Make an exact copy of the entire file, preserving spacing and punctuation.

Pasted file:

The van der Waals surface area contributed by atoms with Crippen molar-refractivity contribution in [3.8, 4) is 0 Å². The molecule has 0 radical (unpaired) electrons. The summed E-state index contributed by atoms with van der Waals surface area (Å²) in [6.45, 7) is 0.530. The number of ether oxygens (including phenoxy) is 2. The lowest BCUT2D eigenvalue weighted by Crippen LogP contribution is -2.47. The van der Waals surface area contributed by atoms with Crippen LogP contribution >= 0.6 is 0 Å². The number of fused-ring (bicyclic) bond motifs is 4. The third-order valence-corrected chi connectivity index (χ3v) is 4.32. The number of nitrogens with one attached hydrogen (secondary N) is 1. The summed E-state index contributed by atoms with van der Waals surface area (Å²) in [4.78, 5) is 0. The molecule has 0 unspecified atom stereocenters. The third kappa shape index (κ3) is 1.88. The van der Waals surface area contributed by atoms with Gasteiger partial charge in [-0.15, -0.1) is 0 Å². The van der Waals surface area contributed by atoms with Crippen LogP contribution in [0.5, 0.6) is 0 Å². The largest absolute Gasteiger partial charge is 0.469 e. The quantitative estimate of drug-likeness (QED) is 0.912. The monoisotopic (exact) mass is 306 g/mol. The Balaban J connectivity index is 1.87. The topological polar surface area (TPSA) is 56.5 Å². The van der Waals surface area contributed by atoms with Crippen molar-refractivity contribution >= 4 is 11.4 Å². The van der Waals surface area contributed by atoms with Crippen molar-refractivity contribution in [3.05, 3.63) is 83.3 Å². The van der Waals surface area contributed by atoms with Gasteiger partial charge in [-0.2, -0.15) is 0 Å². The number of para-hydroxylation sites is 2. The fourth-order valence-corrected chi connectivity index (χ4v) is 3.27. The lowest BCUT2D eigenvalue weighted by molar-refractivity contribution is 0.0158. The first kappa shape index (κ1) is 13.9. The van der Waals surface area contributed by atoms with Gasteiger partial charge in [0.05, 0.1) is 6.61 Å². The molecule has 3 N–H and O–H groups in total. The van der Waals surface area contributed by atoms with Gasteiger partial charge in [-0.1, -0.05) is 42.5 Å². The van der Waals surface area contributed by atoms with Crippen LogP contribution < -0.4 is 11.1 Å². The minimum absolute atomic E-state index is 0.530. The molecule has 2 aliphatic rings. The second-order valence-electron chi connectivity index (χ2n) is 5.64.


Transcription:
The van der Waals surface area contributed by atoms with Crippen molar-refractivity contribution in [3.8, 4) is 0 Å². The molecule has 0 radical (unpaired) electrons. The summed E-state index contributed by atoms with van der Waals surface area (Å²) in [6.45, 7) is 0.530. The number of ether oxygens (including phenoxy) is 2. The lowest BCUT2D eigenvalue weighted by Crippen LogP contribution is -2.47. The van der Waals surface area contributed by atoms with Crippen LogP contribution >= 0.6 is 0 Å². The number of fused-ring (bicyclic) bond motifs is 4. The third-order valence-corrected chi connectivity index (χ3v) is 4.32. The number of nitrogens with one attached hydrogen (secondary N) is 1. The summed E-state index contributed by atoms with van der Waals surface area (Å²) in [4.78, 5) is 0. The molecule has 0 unspecified atom stereocenters. The third kappa shape index (κ3) is 1.88. The van der Waals surface area contributed by atoms with Gasteiger partial charge in [-0.15, -0.1) is 0 Å². The van der Waals surface area contributed by atoms with Crippen LogP contribution in [0.5, 0.6) is 0 Å². The largest absolute Gasteiger partial charge is 0.469 e. The quantitative estimate of drug-likeness (QED) is 0.912. The monoisotopic (exact) mass is 306 g/mol. The Balaban J connectivity index is 1.87. The topological polar surface area (TPSA) is 56.5 Å². The van der Waals surface area contributed by atoms with Crippen molar-refractivity contribution >= 4 is 11.4 Å². The van der Waals surface area contributed by atoms with Crippen molar-refractivity contribution in [3.05, 3.63) is 83.3 Å². The van der Waals surface area contributed by atoms with Gasteiger partial charge in [-0.2, -0.15) is 0 Å². The number of para-hydroxylation sites is 2. The fourth-order valence-corrected chi connectivity index (χ4v) is 3.27. The lowest BCUT2D eigenvalue weighted by molar-refractivity contribution is 0.0158. The first kappa shape index (κ1) is 13.9. The van der Waals surface area contributed by atoms with Gasteiger partial charge in [0.05, 0.1) is 6.61 Å². The molecule has 3 N–H and O–H groups in total. The van der Waals surface area contributed by atoms with Gasteiger partial charge in [-0.1, -0.05) is 42.5 Å². The van der Waals surface area contributed by atoms with Crippen LogP contribution < -0.4 is 11.1 Å². The minimum absolute atomic E-state index is 0.530. The molecule has 2 aliphatic rings. The second-order valence-electron chi connectivity index (χ2n) is 5.64.